Security does not come embedded in a cloud service, nor are cloud services something you can choose to avoid, panellists discussed during one of the opening panels at Sibos 2019, London.
Kris Lovejoy, global cybersecurity leader at EY, said, “Security does not come with cloud as a seat belt does in a new car.”
The panel discussed the use of cloud being unavoidable on account of the likelihood of any partner or third party using it. And it is very much up to the individual organisation to carry out risk assessments. “Even if you are not using cloud, someone you work with will be,” said Lovejoy.
Lovejoy asserted that the decision to use cloud is a business risk one and not a tech one, contrary to much popular industry dialogue. “Complexity equals risk; one mistake can be replicated many times in a cloud environment,” she said. Automation, however can help this.
The decision needs to be considered and very bespoke. “We need to avoid the lemming effect, Sergey Putyatinsky, deputy chairman of the board, Credit Bank of Moscow, said.
Penetration testing is crucial, urged Sergey. “Standards are not enough, you can have all the ISOs and still be vulnerable.” The industry needs to establish best practice principles and the regulators need to improve their engineering prowess in order to help, the panel discussed.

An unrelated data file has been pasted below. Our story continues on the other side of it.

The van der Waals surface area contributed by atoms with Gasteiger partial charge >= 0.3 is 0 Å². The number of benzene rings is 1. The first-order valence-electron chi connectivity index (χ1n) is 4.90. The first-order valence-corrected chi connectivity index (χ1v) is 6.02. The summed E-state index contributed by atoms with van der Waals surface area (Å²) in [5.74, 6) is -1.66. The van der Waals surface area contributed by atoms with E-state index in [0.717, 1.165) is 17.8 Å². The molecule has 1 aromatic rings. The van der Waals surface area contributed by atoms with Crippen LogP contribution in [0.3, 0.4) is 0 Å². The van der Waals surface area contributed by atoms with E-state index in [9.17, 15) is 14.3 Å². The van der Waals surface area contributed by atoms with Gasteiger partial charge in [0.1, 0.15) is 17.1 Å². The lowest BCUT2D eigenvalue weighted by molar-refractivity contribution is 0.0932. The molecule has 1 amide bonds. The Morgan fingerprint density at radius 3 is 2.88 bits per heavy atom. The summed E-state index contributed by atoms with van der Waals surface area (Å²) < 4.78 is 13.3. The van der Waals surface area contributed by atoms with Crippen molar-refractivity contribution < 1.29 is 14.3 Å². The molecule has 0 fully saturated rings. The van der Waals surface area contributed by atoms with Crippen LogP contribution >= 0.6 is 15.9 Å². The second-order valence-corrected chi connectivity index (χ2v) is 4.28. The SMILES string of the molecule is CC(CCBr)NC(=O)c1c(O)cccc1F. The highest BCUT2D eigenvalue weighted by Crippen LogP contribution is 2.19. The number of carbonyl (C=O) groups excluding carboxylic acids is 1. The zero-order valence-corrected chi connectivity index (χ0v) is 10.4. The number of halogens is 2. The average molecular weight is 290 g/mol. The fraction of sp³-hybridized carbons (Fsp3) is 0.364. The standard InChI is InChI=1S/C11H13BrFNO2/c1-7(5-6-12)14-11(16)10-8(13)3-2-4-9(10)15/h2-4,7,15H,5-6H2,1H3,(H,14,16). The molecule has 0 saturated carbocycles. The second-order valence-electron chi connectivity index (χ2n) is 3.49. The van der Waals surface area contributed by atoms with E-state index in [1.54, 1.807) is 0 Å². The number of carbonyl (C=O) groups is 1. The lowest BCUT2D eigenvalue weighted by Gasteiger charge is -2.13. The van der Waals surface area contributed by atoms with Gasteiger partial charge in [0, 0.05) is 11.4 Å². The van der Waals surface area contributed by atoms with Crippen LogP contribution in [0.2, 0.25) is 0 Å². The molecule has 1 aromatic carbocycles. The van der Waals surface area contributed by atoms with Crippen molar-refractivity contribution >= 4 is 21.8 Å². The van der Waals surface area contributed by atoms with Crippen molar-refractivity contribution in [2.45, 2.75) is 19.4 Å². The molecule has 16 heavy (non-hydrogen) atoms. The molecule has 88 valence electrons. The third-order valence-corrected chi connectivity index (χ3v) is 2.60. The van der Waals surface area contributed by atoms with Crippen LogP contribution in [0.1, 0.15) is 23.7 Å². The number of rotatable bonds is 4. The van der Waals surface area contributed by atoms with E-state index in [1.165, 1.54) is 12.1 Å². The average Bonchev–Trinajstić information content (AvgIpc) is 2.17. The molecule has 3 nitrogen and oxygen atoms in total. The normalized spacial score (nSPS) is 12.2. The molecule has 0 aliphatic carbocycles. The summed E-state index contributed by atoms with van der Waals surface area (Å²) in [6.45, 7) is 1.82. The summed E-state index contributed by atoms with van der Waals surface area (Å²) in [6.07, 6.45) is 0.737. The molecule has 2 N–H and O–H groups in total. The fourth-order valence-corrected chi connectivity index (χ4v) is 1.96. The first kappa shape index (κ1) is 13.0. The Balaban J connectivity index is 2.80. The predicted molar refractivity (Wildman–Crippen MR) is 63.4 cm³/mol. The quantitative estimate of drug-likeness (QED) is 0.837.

Should regulators help?
“Regulators do not have the competencies to oversee cloud, their engineering skills are not there yet. They are important for audit processes, but we can’t rely on regs to ensure cloud is secure,” said Andrew McCormack, chief information officer, Payments Canada.
“Sixty per cent of data breaches or hacks come from insiders,” he continued.
The benefits, however, make it a no-brainer
Despite pressing home the risk factors and security considerations around cloud, the panel posited the enormous benefits to be gleaned, making for a compelling proposition.
“With the cloud you have ability to surge and expand capacity to meet demand at such speed. It is now critical to success of business in this day and age. The AI and analytics capabilities is something that is beyond the reach of an on-premise environment or in-house,” said McCormack.
Lovejoy outlined the vast capability cloud offers in terms of app development.
“Implementation timescale for an app has gone from a year or two, to an hour. Yes, it introduces risk but the benefit far outweighs it,” she said.